We propose that lake and/or peatland sequences with detailed SCP records should be used to inform either a Global Standard Stratigraphic Age (GSSA), or used as the Global Boundary Stratotype Section and Point (GSSP) for the Anthropocene. Many lakes and peatlands have continuous sedimentation/accumulation over this time period and deposited an adequate thickness of sediment to capture SCPs. In Britain for example, SCP records commonly begin between AD 1830–186025, somewhat later than the earliest industrialisation. However, the rapid increase in SCPs (AD 1950–1960s) reflects the increased intensity of fossil fuel use in industry and power generation after the second world war that: (1) left an unambiguous expression in sedimentary records; and (II) reflects impact of global significance. The rapid increase in SCPs provides a marker of the point in time when human activities became globally unprecedented, rather than reflecting first intense industrialisation. An exceptional lake or peatland SCP record would need to be calibrated to a specific year using a marker horizon, such as an ash bed as close as possible to the rapid increase in SCPs. The deposition of the Hekla 1947 ash in Irish peatlands immediately prior to the rapid increase in SCPs may provide such a calibration26.

There are numerous secondary markers that could be used to mark the onset of the Anthropocene, including chemical signatures of anthropogenic pollution (e.g. PAHs, Pb, Hg), land degradation (e.g. dust from soil erosion), or changes to biodiversity such as extinctions of native biota or introductions of non-native species. However, these signals are not consistent globally. Biostratigraphic evidence of recent climate or human impacts in lakes and peatlands (e.g. microfossils such as chironomids, diatoms, testate amoebae and non-native pollen) may also be used in some localities. Recent peats and sediments have been dated using radio-isotopes such as 210Pb, 137Cs and high-resolution 14C techniques, permitting precise dating of the rapid increase in SCPs.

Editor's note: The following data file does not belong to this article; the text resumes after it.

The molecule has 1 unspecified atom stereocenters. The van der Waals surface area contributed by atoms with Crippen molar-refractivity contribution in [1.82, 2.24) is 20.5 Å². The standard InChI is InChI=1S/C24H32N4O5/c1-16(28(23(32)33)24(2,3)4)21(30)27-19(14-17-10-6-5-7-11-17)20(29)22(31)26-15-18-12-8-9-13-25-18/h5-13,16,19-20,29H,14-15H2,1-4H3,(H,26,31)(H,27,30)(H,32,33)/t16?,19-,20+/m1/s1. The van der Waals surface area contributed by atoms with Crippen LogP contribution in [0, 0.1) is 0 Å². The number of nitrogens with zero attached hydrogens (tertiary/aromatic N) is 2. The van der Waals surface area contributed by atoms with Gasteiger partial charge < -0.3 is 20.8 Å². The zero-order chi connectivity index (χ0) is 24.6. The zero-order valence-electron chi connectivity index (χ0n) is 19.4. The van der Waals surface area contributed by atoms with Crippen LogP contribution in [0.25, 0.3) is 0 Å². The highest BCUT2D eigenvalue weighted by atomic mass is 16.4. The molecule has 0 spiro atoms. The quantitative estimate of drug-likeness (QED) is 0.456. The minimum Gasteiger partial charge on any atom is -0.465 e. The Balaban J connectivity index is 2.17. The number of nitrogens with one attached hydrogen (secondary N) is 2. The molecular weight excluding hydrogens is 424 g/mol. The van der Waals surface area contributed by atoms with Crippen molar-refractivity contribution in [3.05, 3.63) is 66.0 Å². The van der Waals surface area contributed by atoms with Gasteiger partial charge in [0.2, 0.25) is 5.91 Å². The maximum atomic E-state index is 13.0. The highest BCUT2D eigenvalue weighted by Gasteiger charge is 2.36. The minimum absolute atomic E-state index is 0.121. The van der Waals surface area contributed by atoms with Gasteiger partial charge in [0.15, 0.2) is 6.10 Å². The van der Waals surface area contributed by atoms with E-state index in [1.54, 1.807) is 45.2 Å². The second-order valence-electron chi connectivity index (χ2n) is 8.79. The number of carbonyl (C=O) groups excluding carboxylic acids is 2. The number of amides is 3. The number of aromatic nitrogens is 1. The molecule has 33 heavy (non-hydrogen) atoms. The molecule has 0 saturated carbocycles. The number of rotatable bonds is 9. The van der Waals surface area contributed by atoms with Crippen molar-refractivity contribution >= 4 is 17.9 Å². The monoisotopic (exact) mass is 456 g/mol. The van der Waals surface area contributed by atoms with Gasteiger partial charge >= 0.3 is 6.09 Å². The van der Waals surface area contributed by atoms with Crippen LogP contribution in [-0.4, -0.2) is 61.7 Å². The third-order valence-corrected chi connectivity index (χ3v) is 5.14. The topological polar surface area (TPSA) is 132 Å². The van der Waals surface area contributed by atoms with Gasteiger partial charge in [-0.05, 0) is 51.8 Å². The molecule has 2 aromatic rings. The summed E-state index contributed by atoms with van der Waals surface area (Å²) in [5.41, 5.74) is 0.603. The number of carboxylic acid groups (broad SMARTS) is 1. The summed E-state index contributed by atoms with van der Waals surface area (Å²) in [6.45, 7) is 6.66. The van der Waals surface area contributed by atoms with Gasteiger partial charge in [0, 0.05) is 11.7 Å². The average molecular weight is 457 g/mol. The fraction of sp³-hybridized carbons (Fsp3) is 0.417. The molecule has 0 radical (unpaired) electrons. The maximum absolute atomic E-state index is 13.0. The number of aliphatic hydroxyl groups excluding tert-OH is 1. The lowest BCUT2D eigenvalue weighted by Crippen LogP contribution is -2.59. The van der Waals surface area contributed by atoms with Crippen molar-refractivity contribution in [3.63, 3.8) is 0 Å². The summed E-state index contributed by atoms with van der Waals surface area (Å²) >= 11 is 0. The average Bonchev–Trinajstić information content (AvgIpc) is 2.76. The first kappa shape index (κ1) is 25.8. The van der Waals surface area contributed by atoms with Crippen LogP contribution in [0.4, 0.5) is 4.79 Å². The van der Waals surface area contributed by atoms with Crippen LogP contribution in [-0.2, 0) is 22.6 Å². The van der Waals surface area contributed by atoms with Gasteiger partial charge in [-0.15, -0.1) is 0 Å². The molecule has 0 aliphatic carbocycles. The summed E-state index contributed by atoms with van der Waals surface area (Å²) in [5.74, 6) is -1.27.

To support our argument we provide a reference example from Malham Tarn Moss, a raised bog in the Yorkshire Dales, N. England (Fig. 2). A high-resolution SCP sequence combined with records of lead pollution and soil erosion (Fe, loss-on-ignition) are illustrated. These reflect increased land-use intensity, direct human impacts on the peatland and peatland response to climate change (water table depth reconstruction based on testate amoebae microfossils). This record illustrates the unprecedented human impacts on the environment in N. England after c. AD1950 which occurs alongside the rapid increase in SCPs. Our example clearly demonstrates the utility of SCPs as a defining stratigraphic marker for the Anthropocene.